In the country, the elections proceeded amid much tumult, and many faction fights; in Paris, they went on in the face of numbers of troops, who charged their muskets in view of the people. The famine was intense. The great hail-storm which made such havoc with the crops in July of the preceding summer, had been followed by a terrible winter, and the bakers were in constant terror from the starving multitude; and there were direful threats against the hoarders of grain. The states-general were to open on the 27th of April; but, to the great resentment of the people, they were adjourned to the 4th of May. The elections were delayed to the very eve of the assembling of the states, and were conducted in the capital under strict regulations. A special rule, introduced after the meeting of the convocation, named as electors of the first rank such as paid six livres of city rate. Lists were distributed, and certain persons in each district were named as those who should be candidates for the offices, the president, vice-president, and secretaries of the general election committee. But in only three of the districts were those returned the same as the king had named. Finally, from these were elected the advocate Torget, vice-president Camus, and as secretaries, Bailly the astronomer, and Guillotin, a physician. The elections went on in the different churches, and the electors, under a president of their own choice, triumphed over the archbishop, who endeavoured to influence the elections according to his own predilections. Tradesmen, lawyers literary men, found themselves, for the first time, thus brought together, and felt a new power in this union. The learned Bailly, who had hitherto lived so retired, came forth from his retreat at Chaillot, and proceeded on foot to the general bureau. As he paused for a moment on the terrace of the Feuillans, he was addressed by a young man. " You will be returned," he said. " I cannot tell," replied Bailly; "the honour ought neither to be solicited nor refused," and he walked on.

Whilst matters were thus quietly proceeding, there came a terrible interruption. A mob, in rags, rushed along the faubourg St. Antoine, demanding the head of an elector, Reveillon, a paper manufacturer, who, it was said, had declared that he would reduce the wages of his workmen one half. Reveillon had himself risen from the condition of a working man to wealth. The mob hanged him in effigy at his own door, then marched with the figure to the Place de Greve, and burnt it under the windows of the Hotel de Ville, the office of the city magistrates. Having done this under the eyes of the lieutenant of police, Flesselles, the prevot des marchands, the intendant Breathier and all the agents of the court who had surrounded the electors with soldiers, all of whom remained inactive, they then announced that, on the morrow, they would execute justice on Reveillon himself. It is amazing that, after this spectacle and announcement, the police took no measures of precaution. The colonel of the guards made a show of protection to Reveillon's property and life, but it was a ludicrous one, consisting merely of a guard of thirty men. These soon found themselves useless in the midst of a dense mob of from one to two thousand thieves, and a hundred thousand spectators. The house was forced open, everything was broken and destroyed; nothing was carried away, except what money could be found, and with which the thieves regaled themselves in the wine-shops and cabarets; and all this was done by a crowd, without arms, under the very guns of the Bastille! The mob was at length dispersed; but it returned the next day, and burned down the house; they were then fired on by the soldiers, and a considerable number of the ragged rioters killed. Money was found in many of their pockets, and it was industriously circulated amongst the aristocracy, that this money had been distributed amongst the crowd by the agents of the duke of Orleans, but more probably it was seized in the sacking of Reveillon's house. Besenval cleared the streets with his Swiss guards, and from four to five hundred killed and wounded were the first characteristic outbreak of this most bloody revolution,. Another equally characteristic fact was, that whilst all this mischief was doing, the mob continued to cry, " Down with the aristocrats!" From the first, the destruction of the privileged orders was uppermost in the mind of the populace.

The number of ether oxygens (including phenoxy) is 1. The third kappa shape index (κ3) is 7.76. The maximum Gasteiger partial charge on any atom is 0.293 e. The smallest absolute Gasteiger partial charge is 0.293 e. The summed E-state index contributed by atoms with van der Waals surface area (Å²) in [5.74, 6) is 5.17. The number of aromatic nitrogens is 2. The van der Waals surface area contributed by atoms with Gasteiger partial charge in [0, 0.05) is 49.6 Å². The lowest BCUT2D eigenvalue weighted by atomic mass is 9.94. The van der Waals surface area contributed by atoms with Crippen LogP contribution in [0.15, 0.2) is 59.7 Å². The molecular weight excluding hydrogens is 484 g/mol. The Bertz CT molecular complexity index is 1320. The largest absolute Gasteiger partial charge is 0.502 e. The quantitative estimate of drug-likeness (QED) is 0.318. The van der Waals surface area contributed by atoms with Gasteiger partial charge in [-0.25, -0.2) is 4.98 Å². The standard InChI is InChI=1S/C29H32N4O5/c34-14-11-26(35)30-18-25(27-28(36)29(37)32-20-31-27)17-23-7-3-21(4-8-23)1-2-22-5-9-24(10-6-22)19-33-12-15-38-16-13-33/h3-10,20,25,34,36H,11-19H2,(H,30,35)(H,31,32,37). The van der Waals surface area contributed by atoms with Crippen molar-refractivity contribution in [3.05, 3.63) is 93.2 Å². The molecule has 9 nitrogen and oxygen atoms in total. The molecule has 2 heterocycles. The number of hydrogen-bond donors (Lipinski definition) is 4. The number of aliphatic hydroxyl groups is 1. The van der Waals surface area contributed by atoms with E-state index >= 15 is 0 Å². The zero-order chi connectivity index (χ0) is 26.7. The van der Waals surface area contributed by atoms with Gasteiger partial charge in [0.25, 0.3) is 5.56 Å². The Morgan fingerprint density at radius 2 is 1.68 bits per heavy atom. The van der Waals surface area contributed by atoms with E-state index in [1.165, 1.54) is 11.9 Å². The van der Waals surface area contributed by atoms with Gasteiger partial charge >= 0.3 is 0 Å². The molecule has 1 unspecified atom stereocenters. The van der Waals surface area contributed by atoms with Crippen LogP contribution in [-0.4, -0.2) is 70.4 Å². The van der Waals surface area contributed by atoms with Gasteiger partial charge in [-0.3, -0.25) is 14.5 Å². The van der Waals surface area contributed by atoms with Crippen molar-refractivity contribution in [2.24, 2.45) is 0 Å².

The nobles and the titled clergy, justly alarmed, rushed to the court, and sought protection there as the natural quarter. Unfortunately for them, the king rather regarded the people as the enemies of the privileged orders than of the court, and he fondly hoped that the states-general would enable him to crush, in some degree, the overbearing conduct and pretensions of these classes. He did not at all perceive the truth, that crown, court, nobles, and clergy were all alike inimical, and all alike doomed.